Smart Toothbrush Tells You When You're Doing It Wrong

BARCELONA — If I learn nothing else during my time here at Mobile World Congress, I will at least go home knowing this universal truth: I am not brushing my front teeth enough.

That insight comes courtesy of the Oral-B Genius, the latest Bluetooth-connected toothbrush from Procter & Gamble-owned Oral-B. The Genius is set for a July debut at a yet-to-be-announced price.

Oral-B has been making toothbrushes that connect with your smartphone over Bluetooth for several years. As with past Oral-B smart toothbrushes, the Genius works with an app on your Android or iOS device to measure how long you brush your teeth and how effectively you're doing it.

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This time around, Oral-B has stepped up its efforts to make sure you're brushing your teeth properly by putting a motion sensor inside the handle of the Genius toothbrush. That sensor gives the app feedback on where people brush and where they may have missed a spot. The Genius also taps into the camera of your smartphone, using video recognition to identify the position of your hand relative to your face. The result is an accurate assessment of your brushing habits, delivered straight to your smartphone.

"Oral-B Genius sees what you don't," said Oral-B's Frank Kressmann as he led me through a demo on the MWC show floor.

Oral-B is especially proud of the Genius because it solves the third of three problems that dentists had asked the toothbrush maker to tackle. The first two problems — people weren't brushing long enough and they were brushing too hard when they did — were solved with earlier versions of Oral-B's connected toothbrush. A timer in the app lets you know if you've brushed the recommended 2 minutes, and if you brush too hard, both the app and a 360-degree ring around the electric toothbrush light up red.

"Even brushing was the hardest nut to crack," Kressmann said.

But Oral-B cracked it, with several features built into the smart toothbrush to ensure you're brushing all your teeth equally. Should you move your head outside of the area where the motion sensors expect you to be, your photo pops up on the screen, shaming you to get back into position. You can save brushing history and adjust your settings to reflect how your dentist and hygienist want you to brush.

The Oral-B app shows where you haven't brushed in dark blue (left) and warns you if you brush too hard (right).

The Oral-B app shows where you haven't brushed in dark blue (left) and warns you if you brush too hard (right).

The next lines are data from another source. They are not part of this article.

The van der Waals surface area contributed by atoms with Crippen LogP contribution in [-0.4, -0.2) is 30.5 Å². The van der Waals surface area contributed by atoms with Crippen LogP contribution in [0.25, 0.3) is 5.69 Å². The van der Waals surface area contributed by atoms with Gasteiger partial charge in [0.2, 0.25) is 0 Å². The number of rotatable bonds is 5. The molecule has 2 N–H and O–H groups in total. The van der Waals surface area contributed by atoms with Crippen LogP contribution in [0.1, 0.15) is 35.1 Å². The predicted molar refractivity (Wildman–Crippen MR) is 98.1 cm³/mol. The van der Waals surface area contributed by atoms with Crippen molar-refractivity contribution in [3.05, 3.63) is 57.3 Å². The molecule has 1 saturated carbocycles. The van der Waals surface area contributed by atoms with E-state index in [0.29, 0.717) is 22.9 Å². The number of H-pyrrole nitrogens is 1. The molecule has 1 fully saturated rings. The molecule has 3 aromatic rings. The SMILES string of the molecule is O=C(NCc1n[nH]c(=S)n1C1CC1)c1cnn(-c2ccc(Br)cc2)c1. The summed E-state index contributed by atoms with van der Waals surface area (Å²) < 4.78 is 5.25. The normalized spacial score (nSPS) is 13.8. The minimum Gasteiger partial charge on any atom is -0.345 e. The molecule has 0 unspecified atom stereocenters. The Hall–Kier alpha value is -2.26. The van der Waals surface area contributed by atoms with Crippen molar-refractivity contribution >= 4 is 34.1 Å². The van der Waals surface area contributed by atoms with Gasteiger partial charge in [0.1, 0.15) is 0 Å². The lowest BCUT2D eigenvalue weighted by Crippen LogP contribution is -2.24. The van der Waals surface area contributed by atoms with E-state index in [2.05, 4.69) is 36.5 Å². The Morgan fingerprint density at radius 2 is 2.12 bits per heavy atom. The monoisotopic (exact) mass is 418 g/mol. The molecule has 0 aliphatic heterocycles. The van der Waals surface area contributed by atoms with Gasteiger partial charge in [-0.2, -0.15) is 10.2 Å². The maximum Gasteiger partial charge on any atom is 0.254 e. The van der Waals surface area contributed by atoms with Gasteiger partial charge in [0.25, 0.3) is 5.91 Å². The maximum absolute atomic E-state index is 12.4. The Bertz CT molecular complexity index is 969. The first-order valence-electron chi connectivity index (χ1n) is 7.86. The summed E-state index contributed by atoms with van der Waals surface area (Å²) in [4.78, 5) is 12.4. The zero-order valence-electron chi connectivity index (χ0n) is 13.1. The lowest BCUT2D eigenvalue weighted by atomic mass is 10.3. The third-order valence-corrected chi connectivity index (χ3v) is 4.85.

Oral-B's approach also works because it manages to turn the mundane task of brushing your teeth into a game. In one mode, it's your job to brush away different sections a blue circle by evenly brushing your actual teeth. Good steady technique brushes away the blues, leaving only a white circle. In another, you brush for 2 two minutes, without any feedback, trying to cover as much of your mouth as you can. That's the mode where I found out that I was only evenly brushing about three-quarters of my teeth, with the front runs particularly suffering from neglect. After you learn what percentage of your teeth you managed to clean, you can get extra time to go back and finish the job if you want.

Oral-B's mobile app will get an update just before the new Genius toothbrush arrives, so look for the iOS and Android updates to arrive in late June. Oral-B hasn't set pricing yet, though it says the price will be in line with other premium toothbrush prices. For context, Oral-B's current top-of-the-line model sells for $200 to $220.

The carrying case for the Oral-B Genius can also charge a smartphone.

The carrying case for the Oral-B Genius can also charge a smartphone.

Note that price tag includes a travel case that can charge both the Genius and your phone for those times when you'd rather not leave your toothbrush at home. (Otherwise, the Genius can go for two weeks without a charge.) This should make it easier to keep up good habits on brushing your teeth, even when you're on the road. Perhaps that will come in handy the next time I come to Mobile World Congress, when I can finally show the Oral-B Genius who's not so bad at brushing those front teeth after all.

Philip Michaels

Philip Michaels is a Managing Editor at Tom's Guide. He's been covering personal technology since 1999 and was in the building when Steve Jobs showed off the iPhone for the first time. He's been evaluating smartphones since that first iPhone debuted in 2007, and he's been following phone carriers and smartphone plans since 2015. He has strong opinions about Apple, the Oakland Athletics, old movies and proper butchery techniques. Follow him at @PhilipMichaels.